Despite fears that NASA and the United States have given up on space exploration, the focus has simply shifted to private companies like Virgin and SpaceX, which are preparing for commercial space travel:
"This was the International Symposium for Personal and Commerical Spaceflight. It had been co-founded eight years earlier by a New Mexico State professor named Pat Hynes, who had been studying and advocating for the commercial potential of space for twenty years. She has watched the conference grow in size and influence alongside the industry. Now, the facility buzzed with engineers and scientists and entrepreneurs and astronauts. Sponsors included Lockheed Martin and Boeing, a European company touting its ability to 'launch any payload to any orbit at anytime,' and another company claiming the authority to sell plots of land on the moon. Hynes, ecstatic, inaugurated the conference by shouting a 'Let’s rock this house!' welcome, before introducing Michael Lopez-Alegria, a recently retired space-shuttle astronaut who spoke of his conversion from 'skeptic with outright disdain for the idea of commercial space” to a “Kool-Aid-pouring believer' in the private space industry."
PUBLISHED: May 20, 2013
LENGTH: 32 minutes (8219 words)
A teenager with cancer is fighting to make it to her high school graduation:
"At the end of her junior year, the doctors said there was nothing more they could do for Lyndsey. 'Six months to a year,' they told her. She might not even be alive for her family to break the no-applause rule.
"But the principal, Dan Evans, just told her, 'Okay.' They'd get her to June 5 at Tropicana Field.
"And so began a much quieter race to graduation, one that has not announced itself by shrieking in the hallways or picnicking on the campus lawn, but with all of that urgency and more."
PUBLISHED: May 17, 2013
LENGTH: 11 minutes (2989 words)
PUBLISHED: May 16, 2013
LENGTH: 9 minutes (2332 words)
A boy with kidney disease finds a way to thrive in high school thanks to a robot:
"'His personality helps out a lot,' says Kent Deville, Lyndon's chemistry teacher. 'A shier kid would have problems.' Lyndon isn't afraid to call out when he needs help, and he uses the bot's tricks to his advantage. He can zoom in, take photos of the whiteboard and homework corrections and refer back to everything later. 'It's like H.G. Wells,' Mr. Deville says. Kelsey Vasquez, a classmate, says Lyndon is actually more outgoing as the robot. 'He's shier in person,' she says, at least until he's had time to relax. 'I don't think I could be as happy as he is.'"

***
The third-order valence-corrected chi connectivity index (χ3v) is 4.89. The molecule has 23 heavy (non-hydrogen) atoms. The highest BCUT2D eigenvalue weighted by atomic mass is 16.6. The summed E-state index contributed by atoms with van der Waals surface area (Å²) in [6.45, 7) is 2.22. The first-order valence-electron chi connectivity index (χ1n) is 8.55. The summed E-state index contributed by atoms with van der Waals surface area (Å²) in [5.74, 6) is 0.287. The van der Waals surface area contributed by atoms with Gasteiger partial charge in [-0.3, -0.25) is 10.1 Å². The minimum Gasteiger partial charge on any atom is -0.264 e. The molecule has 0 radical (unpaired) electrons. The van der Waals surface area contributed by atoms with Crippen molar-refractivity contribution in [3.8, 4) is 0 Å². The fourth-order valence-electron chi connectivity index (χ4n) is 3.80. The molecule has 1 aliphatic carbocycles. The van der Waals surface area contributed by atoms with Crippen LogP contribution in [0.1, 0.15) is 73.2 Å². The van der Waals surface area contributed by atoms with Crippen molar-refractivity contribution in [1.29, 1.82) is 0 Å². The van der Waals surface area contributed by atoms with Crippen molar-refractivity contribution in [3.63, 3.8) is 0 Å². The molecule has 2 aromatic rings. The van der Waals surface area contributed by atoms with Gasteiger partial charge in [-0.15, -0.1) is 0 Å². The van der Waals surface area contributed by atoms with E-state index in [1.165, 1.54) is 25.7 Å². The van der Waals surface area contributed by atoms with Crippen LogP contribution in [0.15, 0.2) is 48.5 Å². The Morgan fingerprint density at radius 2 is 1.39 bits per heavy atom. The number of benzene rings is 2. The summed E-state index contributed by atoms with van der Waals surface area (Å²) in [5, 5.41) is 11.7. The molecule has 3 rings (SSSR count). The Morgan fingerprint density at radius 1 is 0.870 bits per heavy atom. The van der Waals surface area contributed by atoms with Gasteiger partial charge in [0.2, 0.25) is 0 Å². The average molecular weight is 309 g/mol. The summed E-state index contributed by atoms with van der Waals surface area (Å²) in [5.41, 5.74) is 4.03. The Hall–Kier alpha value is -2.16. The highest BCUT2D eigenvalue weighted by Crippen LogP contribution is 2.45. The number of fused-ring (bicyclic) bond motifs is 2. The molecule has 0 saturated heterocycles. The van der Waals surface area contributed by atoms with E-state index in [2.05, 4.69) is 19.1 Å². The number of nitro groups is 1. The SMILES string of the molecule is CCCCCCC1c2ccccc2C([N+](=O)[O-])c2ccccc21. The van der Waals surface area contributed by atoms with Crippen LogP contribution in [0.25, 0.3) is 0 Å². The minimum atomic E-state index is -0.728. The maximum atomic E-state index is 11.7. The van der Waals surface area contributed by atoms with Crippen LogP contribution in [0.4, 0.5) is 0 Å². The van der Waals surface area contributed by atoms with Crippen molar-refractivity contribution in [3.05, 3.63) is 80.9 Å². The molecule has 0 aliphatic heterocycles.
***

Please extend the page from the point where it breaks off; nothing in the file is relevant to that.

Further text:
PUBLISHED: May 16, 2013
LENGTH: 17 minutes (4326 words)
[Fiction] A young man, estranged from his girlfriend, receives experimental stem-cell treatment in Germany:
"Hayley wasn’t coming. It was pretty obvious. Julian sat shivering in the chill, listening for the 9:13. Then the 9:41. Then the 10:02. He was tired. In winter, he sometimes caught a fever. His arms burned hot, as if a flame were being held to his skin. This was the nerves dying, an Internet confidant had explained. Of course his immune system wanted him dead. It knew. It was making the call on behalf of the wider society. It was taking him out. In the larger project of the universe, of which he must necessarily be kept in the dark, his own existence appeared to be an obstacle. So the species makes an adjustment. It redacts."
PUBLISHED: May 14, 2013
LENGTH: 29 minutes (7397 words)
The short life of Jessica Lum, a terminally ill 25-year-old who chose to spend her last days practicing journalism:
"Jessica hadn’t expected to win. The other finalists were teams of students, and she worked solo on her 'Slab City Stories' project—a multimedia report on the inhabitants of a former Marine base-turned-squatter-RV-park in the California desert (though not, she made sure to point out, without the support of her professors, classmates, and Kickstarter backers). Jessica didn’t enjoy being in the spotlight, either; she was more comfortable behind the camera than in front of it. It took her only a few seconds longer to accept the award than it did to get to the stage. After a rush of thank-yous and a celebratory double fist-pump, Jessica returned to her seat—and to what appeared to be a bright future, one in which she’d tell many more stories and win many more awards.
"Less than four months later, on January 13, 2013, Jessica died. She was 25."
PUBLISHED: May 13, 2013
LENGTH: 13 minutes (3370 words)
This week's picks include pieces from Allie Brosh, The Believer, Miami New Times, GQ, The New Yorker, fiction from Guernica and a guest pick by Michael Macher.
Inside the offices—and servers—of the video streaming empire:
"On a normal weeknight, Netflix accounts for almost a third of all Internet traffic entering North American homes. That’s more than YouTube, Hulu, Amazon.com, HBO Go, iTunes, and BitTorrent combined. Traffic to Netflix usually peaks at around 10 p.m. in each time zone, at which point a chart of Internet consumption looks like a python that swallowed a cow. By midnight Pacific time, streaming volume falls off dramatically."
PUBLISHED: May 9, 2013
LENGTH: 15 minutes (3782 words)
The writer investigates why endangered monk seals are being killed in Hawaii:
"'This place should be crawling with monk seals!' Robinson said as we got out to explore one bluff. 'Something’s awfully wrong here. Awfully wrong.'
"Dana Rosendal, the pilot for the family’s helicopter company, was unfazed. We’d covered only a quarter of the island, he told Robinson, and we’d already seen 10 seals.
"'Dana,' Robinson cut in, 'we’ve only seen five or six, plus one lousy turtle.'
"Rosendal ticked off each sighting, then counted up his fingers. Ten, exactly.
"'Well, whoop dee do!' Robinson shot back. 'Ten seals!'"
PUBLISHED: May 8, 2013
LENGTH: 32 minutes (8010 words)